Population genetics analysis of Phlebotomus papatasi sand flies from Egypt and Jordan based on mitochondrial cytochrome b haplotypes

Flanley, Catherine M.
Ramalho-Ortigao, Marcelo
Coutinho-Abreu, Iliano V.
Mukbel, Rami
Hanafi, Hanafi A.
El-Hossary, Shabaan S.
Fawaz, Emad El-Din Y.
Hoel, David F.
Bray, Alexander W.
Stayback, Gwen
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Background: Phlebotomus papatasi sand flies are major vectors of Leishmania major and phlebovirus infection in North Africa and across the Middle East to the Indian subcontinent. Population genetics is a valuable tool in understanding the level of genetic variability present in vector populations, vector competence, and the development of novel control strategies. This study investigated the genetic differentiation between P. papatasi populations in Egypt and Jordan that inhabit distinct ecotopes and compared this structure to P. papatasi populations from a broader geographical range. Methods: A 461 base pair (bp) fragment from the mtDNA cytochrome b (cyt b) gene was PCR amplified and sequenced from 116 individual female sand flies from Aswan and North Sinai, Egypt, as well as Swaimeh and Malka, Jordan. Haplotypes were identified and used to generate a median-joining network, FST values and isolation-bydistance were also evaluated. Additional sand fly individuals from Afghanistan, Iran, Israel, Jordan, Libya, Tunisia and Turkey were included as well as previously published haplotypes to provide a geographically broad genetic variation analysis. Results: Thirteen haplotypes displaying nine variant sites were identified from P. papatasi collected in Egypt and Jordan. No private haplotypes were identified from samples in North Sinai, Egypt, two were observed in Aswan, Egypt, four from Swaimeh, Jordan and two in Malka, Jordan. The Jordan populations clustered separately from the Egypt populations and produced more private haplotypes than those from Egypt. Pairwise FST values fall in the range 0.024–0.648. (Continued on next page) (Continued from previous page) Conclusion: The clustering patterns and pairwise FST values indicate a strong differentiation between Egyptian and Jordanian populations, although this population structure is not due to isolation-by-distance. Other factors, such as environmental influences and the genetic variability in the circulating Le. major parasites, could possibly contribute to this heterogeneity. The present study aligns with previous reports in that pockets of genetic differentiation exists between populations of this widely dispersed species but, overall, the species remains relatively homogeneous.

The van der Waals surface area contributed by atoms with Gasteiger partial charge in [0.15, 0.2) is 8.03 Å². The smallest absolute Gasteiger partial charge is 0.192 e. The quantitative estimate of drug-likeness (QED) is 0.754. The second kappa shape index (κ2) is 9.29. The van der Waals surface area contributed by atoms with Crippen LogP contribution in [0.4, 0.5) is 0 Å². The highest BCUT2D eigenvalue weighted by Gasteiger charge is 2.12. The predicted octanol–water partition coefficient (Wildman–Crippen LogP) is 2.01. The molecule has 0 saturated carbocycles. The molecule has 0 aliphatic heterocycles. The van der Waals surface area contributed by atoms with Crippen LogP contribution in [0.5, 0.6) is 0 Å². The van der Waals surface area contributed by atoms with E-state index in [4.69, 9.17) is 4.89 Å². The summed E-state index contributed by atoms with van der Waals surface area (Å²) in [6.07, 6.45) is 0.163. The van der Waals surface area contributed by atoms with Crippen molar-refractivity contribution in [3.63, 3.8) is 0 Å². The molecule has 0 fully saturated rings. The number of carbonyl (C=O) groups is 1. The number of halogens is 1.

Phlebotomus papatasi , Cytochrome b , Sand flies , mtDNA , Egypt , Jordan , Haplotypes , Genetic differentiation , Population genetics